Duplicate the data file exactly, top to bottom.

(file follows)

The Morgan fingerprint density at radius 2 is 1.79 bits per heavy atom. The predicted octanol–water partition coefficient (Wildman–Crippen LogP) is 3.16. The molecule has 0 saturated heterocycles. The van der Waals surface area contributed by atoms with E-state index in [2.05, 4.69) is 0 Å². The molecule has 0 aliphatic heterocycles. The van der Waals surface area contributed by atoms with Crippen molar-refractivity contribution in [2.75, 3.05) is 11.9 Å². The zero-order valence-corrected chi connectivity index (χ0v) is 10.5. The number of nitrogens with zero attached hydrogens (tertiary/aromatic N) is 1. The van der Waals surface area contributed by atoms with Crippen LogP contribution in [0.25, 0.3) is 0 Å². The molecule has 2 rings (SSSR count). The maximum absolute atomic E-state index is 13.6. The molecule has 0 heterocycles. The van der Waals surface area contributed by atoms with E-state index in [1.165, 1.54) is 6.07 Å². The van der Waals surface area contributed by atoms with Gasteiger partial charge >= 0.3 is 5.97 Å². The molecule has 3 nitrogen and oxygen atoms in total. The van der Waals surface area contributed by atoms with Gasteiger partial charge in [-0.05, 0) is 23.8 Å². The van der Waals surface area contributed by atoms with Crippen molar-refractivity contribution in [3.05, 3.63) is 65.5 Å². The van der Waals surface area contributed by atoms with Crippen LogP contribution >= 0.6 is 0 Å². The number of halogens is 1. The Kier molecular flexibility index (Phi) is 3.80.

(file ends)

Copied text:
The Morgan fingerprint density at radius 2 is 1.79 bits per heavy atom. The predicted octanol–water partition coefficient (Wildman–Crippen LogP) is 3.16. The molecule has 0 saturated heterocycles. The van der Waals surface area contributed by atoms with E-state index in [2.05, 4.69) is 0 Å². The molecule has 0 aliphatic heterocycles. The van der Waals surface area contributed by atoms with Crippen molar-refractivity contribution in [2.75, 3.05) is 11.9 Å². The zero-order valence-corrected chi connectivity index (χ0v) is 10.5. The number of nitrogens with zero attached hydrogens (tertiary/aromatic N) is 1. The van der Waals surface area contributed by atoms with Crippen LogP contribution in [0.25, 0.3) is 0 Å². The molecule has 2 rings (SSSR count). The maximum absolute atomic E-state index is 13.6. The molecule has 0 heterocycles. The van der Waals surface area contributed by atoms with E-state index in [1.165, 1.54) is 6.07 Å². The van der Waals surface area contributed by atoms with Gasteiger partial charge >= 0.3 is 5.97 Å². The molecule has 3 nitrogen and oxygen atoms in total. The van der Waals surface area contributed by atoms with Gasteiger partial charge in [-0.05, 0) is 23.8 Å². The van der Waals surface area contributed by atoms with Crippen molar-refractivity contribution in [3.05, 3.63) is 65.5 Å². The van der Waals surface area contributed by atoms with Crippen LogP contribution >= 0.6 is 0 Å². The number of halogens is 1. The Kier molecular flexibility index (Phi) is 3.80.